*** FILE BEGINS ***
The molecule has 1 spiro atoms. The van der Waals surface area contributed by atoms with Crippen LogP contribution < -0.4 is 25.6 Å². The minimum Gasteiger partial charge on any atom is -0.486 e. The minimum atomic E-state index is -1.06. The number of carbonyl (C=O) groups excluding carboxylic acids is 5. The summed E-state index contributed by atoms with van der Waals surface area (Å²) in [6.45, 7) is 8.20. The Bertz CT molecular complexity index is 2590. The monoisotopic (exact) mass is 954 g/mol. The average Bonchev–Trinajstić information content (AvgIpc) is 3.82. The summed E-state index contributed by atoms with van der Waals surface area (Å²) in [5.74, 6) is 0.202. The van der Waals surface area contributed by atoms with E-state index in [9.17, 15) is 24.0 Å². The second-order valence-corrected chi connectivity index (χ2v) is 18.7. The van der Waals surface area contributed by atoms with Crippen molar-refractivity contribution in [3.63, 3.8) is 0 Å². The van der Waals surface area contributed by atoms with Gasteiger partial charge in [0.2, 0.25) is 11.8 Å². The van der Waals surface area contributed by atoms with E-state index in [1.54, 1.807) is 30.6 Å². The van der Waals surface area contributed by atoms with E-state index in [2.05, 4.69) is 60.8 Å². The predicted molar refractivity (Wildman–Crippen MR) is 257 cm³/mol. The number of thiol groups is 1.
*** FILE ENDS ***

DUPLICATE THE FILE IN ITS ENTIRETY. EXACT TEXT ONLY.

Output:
The molecule has 1 spiro atoms. The van der Waals surface area contributed by atoms with Crippen LogP contribution < -0.4 is 25.6 Å². The minimum Gasteiger partial charge on any atom is -0.486 e. The minimum atomic E-state index is -1.06. The number of carbonyl (C=O) groups excluding carboxylic acids is 5. The summed E-state index contributed by atoms with van der Waals surface area (Å²) in [6.45, 7) is 8.20. The Bertz CT molecular complexity index is 2590. The monoisotopic (exact) mass is 954 g/mol. The average Bonchev–Trinajstić information content (AvgIpc) is 3.82. The summed E-state index contributed by atoms with van der Waals surface area (Å²) in [5.74, 6) is 0.202. The van der Waals surface area contributed by atoms with E-state index in [9.17, 15) is 24.0 Å². The second-order valence-corrected chi connectivity index (χ2v) is 18.7. The van der Waals surface area contributed by atoms with Crippen molar-refractivity contribution in [3.63, 3.8) is 0 Å². The van der Waals surface area contributed by atoms with Gasteiger partial charge in [0.2, 0.25) is 11.8 Å². The van der Waals surface area contributed by atoms with E-state index in [1.54, 1.807) is 30.6 Å². The van der Waals surface area contributed by atoms with E-state index in [2.05, 4.69) is 60.8 Å². The predicted molar refractivity (Wildman–Crippen MR) is 257 cm³/mol. The number of thiol groups is 1.